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Rope Caulking Works!


milton10
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I know this has been discussed before, but I need to discuss this for anyone who has not done this. It is really worth it.

Over the last few months, I have noticed that one of my Heresy's midrange seemed to be a bit more "edgy" than the other. The only way that I can describe it is as if one speaker was slighty louder than the other, but not in a good way. Voices seemed to be a bit more shrill, piano notes seemed to blast out in a ragged way. If fact, since the shrill sounding speaker was slightly louder, overpowering the other one, making my system sounded out of balance. I thought to myself - Is it the chair that was nearby? How could that be blocking so much sound? Or maybe my HK-430 is starting to go weak in one channel.


Then I realized that I had only caulked one of my squalkers (while cleaning my storage room I found the other boxes unused). Wow, things have been hectic, but how could I forget that!

Well, I just caulked the other squalker, and wow, what a difference it makes! The system is balanced and smooth. The shrillness is gone too. I never thought that it would make that much difference. If anyone has poo-pooed the idea of caulking the squalker, I am here to say "Just do it!" The cost is just pennies, and oh what a difference!

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*personal opinion* - not official advice!


It really would do nothing for the composite material horns. It does help to have the rope caulk and horn slightly warm. I did mine in the summer and just set it all out in the sun before wrapping it up and squishing it down.

I did one K400 on my LSI's and could tell the difference at mid-loud volumes, there was no discernable ringing or difference at moderate volumes. Even bolting the horn to the motor board does not stop all the ringing and vibrations imho.

some have used the rubber truck bed spray, but this is not reversible.

If you wish, you can purchase the K401 composite horn from Klipsch parts. They are very reasonably priced.

Michael

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I will keep repeating this so all concerned will perhaps see it.  I bought a pair of Heresys that had been someone had rope-caulked many years earlier.  It was a pretty extreme case where the guy for some reason put that nasty stuff all over the tweeter, midrange horn and driver, the crossover and the woofer.  The junk had been in there long enough that the rope-caulk had started to de-compose and the oil had dripped out of it and was all over the cabinet and even some of it on the woofer cone.  When I tried to remove it, the sorry stuff had hardened and took all the paint off the horn and all other parts it had been applied to.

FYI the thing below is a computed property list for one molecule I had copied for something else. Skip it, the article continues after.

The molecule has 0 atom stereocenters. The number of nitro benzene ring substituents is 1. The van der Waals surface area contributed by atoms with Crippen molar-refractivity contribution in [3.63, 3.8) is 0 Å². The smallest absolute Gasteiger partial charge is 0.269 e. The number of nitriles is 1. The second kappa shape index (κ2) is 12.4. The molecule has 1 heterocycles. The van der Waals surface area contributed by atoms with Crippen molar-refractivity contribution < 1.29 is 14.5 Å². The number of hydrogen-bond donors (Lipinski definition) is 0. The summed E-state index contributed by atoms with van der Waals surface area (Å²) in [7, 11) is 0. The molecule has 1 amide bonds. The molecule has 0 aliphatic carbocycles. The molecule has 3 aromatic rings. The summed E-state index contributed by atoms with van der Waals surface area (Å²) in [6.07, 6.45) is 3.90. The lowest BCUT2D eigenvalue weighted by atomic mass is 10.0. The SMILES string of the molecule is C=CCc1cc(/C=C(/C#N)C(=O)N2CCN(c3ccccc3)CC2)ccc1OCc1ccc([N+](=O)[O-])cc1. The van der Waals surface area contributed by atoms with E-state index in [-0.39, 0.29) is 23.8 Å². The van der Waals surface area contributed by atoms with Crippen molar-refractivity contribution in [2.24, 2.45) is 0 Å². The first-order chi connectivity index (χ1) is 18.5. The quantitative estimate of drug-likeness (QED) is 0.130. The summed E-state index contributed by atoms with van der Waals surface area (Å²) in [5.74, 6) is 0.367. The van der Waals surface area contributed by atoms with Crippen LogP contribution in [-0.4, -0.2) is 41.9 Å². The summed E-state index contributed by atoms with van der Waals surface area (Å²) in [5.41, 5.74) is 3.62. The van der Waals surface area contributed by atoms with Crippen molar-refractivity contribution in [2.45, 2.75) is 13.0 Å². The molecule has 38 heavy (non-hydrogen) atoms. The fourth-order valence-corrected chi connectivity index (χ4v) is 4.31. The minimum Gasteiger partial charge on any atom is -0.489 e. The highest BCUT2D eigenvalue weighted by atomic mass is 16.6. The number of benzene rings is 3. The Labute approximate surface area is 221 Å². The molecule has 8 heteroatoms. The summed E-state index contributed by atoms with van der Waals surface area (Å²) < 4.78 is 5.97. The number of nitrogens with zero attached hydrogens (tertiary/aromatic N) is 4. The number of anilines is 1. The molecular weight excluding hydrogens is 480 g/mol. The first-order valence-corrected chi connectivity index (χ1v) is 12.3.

Anyway, now if I have a ringing problem with a horn, I tighten up the screws holding the horn to the motor board real good.

Bob Crites

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I'm with Bob, just another version of snake oil. Course my ears ring all the time anyway so it doesn't really matter to me[D]

After hearing the difference in my Heresy's I will have to wholehartedly disagree. The difference in ny speakers is obvious. I did not start this thread for a flame war, only to report something that I felt was worthwhile.

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I'm with Bob, just another version of snake oil. Course my ears ring all the time anyway so it doesn't really matter to me[D]

 

After hearing the difference in my Heresy's I will have to wholehartedly disagree.   The difference in ny speakers is obvious.  I did not start this thread for a flame war, only to report something that I felt was worthwhile.


I am not criticizing the goal, just the technique.  If tightening up the horn did not work, you could try a gasket around the mouth flange.  If more is still needed, how about a large package of rubber bands to put around the horn?  Anything except that nasty rope caulk.

Bob Crites.
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Snake oil? I don't think Bob is saying that. Anyway, have you tried it? Or ever heard an A / B test? My hearing is very accute to high freq. and I don't buy into most so call mods. but this is not one of them.

I wouldn't think of doing this to the older wooden klipsch mid range horns. No need.

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Dynamat does the same job and may be less messy to use. Just peel and stick (after making some heavy paper templates and cutting to size, of course). There's original Dynamat and the new Dynamat Xtreme, which is thinner but claimed to be more effective. The shiny silver foil also makes it easier to dust (yes, I dust off the horns and crossovers whenever I dust the house, plus the rest of the cabinets and, well, all parts of the system).

post-23736-13819318017034_thumb.jpg